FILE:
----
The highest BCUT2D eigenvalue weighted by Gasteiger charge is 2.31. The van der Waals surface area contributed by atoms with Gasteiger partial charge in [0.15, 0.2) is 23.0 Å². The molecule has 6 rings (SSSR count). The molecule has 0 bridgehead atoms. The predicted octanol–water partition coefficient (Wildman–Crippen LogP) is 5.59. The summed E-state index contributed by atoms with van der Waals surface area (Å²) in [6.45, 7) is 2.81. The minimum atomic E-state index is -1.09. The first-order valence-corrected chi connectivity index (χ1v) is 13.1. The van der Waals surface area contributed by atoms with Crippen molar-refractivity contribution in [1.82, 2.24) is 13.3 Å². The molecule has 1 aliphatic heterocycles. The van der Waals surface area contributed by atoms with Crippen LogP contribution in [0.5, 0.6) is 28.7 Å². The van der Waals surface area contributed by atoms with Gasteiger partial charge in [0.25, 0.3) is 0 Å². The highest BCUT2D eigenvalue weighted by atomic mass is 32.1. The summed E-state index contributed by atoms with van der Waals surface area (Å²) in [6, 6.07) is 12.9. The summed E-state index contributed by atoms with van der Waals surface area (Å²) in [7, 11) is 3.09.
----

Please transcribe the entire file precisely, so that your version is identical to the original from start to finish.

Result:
The highest BCUT2D eigenvalue weighted by Gasteiger charge is 2.31. The van der Waals surface area contributed by atoms with Gasteiger partial charge in [0.15, 0.2) is 23.0 Å². The molecule has 6 rings (SSSR count). The molecule has 0 bridgehead atoms. The predicted octanol–water partition coefficient (Wildman–Crippen LogP) is 5.59. The summed E-state index contributed by atoms with van der Waals surface area (Å²) in [6.45, 7) is 2.81. The minimum atomic E-state index is -1.09. The first-order valence-corrected chi connectivity index (χ1v) is 13.1. The van der Waals surface area contributed by atoms with Crippen molar-refractivity contribution in [1.82, 2.24) is 13.3 Å². The molecule has 1 aliphatic heterocycles. The van der Waals surface area contributed by atoms with Crippen LogP contribution in [0.5, 0.6) is 28.7 Å². The van der Waals surface area contributed by atoms with Gasteiger partial charge in [0.25, 0.3) is 0 Å². The highest BCUT2D eigenvalue weighted by atomic mass is 32.1. The summed E-state index contributed by atoms with van der Waals surface area (Å²) in [6, 6.07) is 12.9. The summed E-state index contributed by atoms with van der Waals surface area (Å²) in [7, 11) is 3.09.